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August 30, 2008Off in the distance, in the corner of the end zone in the far grass practice field outside of Memorial Stadium, you hear him.
Amid a group of 18- to 23-year-old linebackers, one man barks instructions with the fervor of a drill sergeant. His black Nebraska hat flipped around backwards, the man goes as far as head butting one of his players in the chest plate of his shoulder pads just to show the proper way to form tackle.
After that, he tells his players he loves them, then does one of his many spot on impersonations from the golf comedy "Caddyshack."
It leaves some scratching their heads, but that's just the way Mike Ekeler coaches. A man known for his unrivaled intensity and passion for coaching, Ekeler has already made quite the impression on his players since joining the Huskers as linebackers coach this offseason under new head coach Bo Pelini.
"He's one of a kind," sophomore linebacker Blake Lawrence said. "I've never seen a guy with as much passion as he has. I mean, every play is full of energy? He loves to flip his hat backwards and hit his head on our chest to show us the right technique. When he flips his hat around, that's when it's getting serious.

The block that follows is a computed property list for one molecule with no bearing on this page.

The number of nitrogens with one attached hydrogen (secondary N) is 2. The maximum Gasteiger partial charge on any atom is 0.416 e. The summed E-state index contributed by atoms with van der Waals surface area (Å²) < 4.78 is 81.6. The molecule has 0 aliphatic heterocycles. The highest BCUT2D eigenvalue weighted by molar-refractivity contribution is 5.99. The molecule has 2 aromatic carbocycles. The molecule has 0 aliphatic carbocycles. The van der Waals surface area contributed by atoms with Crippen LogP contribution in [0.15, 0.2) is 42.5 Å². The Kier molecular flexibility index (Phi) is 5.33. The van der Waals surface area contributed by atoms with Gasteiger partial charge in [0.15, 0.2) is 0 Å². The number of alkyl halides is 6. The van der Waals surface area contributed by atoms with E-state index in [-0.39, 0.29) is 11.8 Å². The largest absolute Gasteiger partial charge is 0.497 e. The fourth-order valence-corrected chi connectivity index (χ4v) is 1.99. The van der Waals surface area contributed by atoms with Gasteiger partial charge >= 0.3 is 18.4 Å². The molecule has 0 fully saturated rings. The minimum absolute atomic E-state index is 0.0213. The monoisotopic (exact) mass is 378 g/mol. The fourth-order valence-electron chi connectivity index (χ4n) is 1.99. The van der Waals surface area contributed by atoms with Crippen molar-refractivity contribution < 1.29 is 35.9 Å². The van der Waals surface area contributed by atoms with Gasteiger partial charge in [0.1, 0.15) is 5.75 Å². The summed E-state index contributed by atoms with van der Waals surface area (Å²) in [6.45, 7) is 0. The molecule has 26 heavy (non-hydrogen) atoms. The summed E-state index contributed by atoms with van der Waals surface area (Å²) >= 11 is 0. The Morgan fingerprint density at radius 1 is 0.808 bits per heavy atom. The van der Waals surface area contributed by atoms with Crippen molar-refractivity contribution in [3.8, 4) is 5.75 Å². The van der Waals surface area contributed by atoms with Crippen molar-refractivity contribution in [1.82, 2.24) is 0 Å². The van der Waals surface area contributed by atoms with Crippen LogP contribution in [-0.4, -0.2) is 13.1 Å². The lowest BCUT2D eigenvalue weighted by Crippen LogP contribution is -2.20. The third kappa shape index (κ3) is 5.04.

"It's the two sides of Coach Ekeler. No matter how intense he is, he's so funny and laid back. Our meeting times, we laugh probably once every two minutes. He'll do impersonations of Caddyshack. Coach Ekeler, he's just a great character."
Ekeler, 37, followed Pelini to Lincoln after spending the past three seasons at Louisiana State. Before that, he coached with Pelini again at Oklahoma from 2003-04. Like Pelini, Ekeler has been a part of successful defenses everywhere he goes, and luck has little if anything to do with it.
His entire life, Ekeler has carried himself with a drive and passion in everything he does. A four-year letterman at Kansas State, he earned the nickname "Crash" because of the thrill he got from slamming into three or four players at a time as the player who broke up opponents' blocking wedges on kickoffs.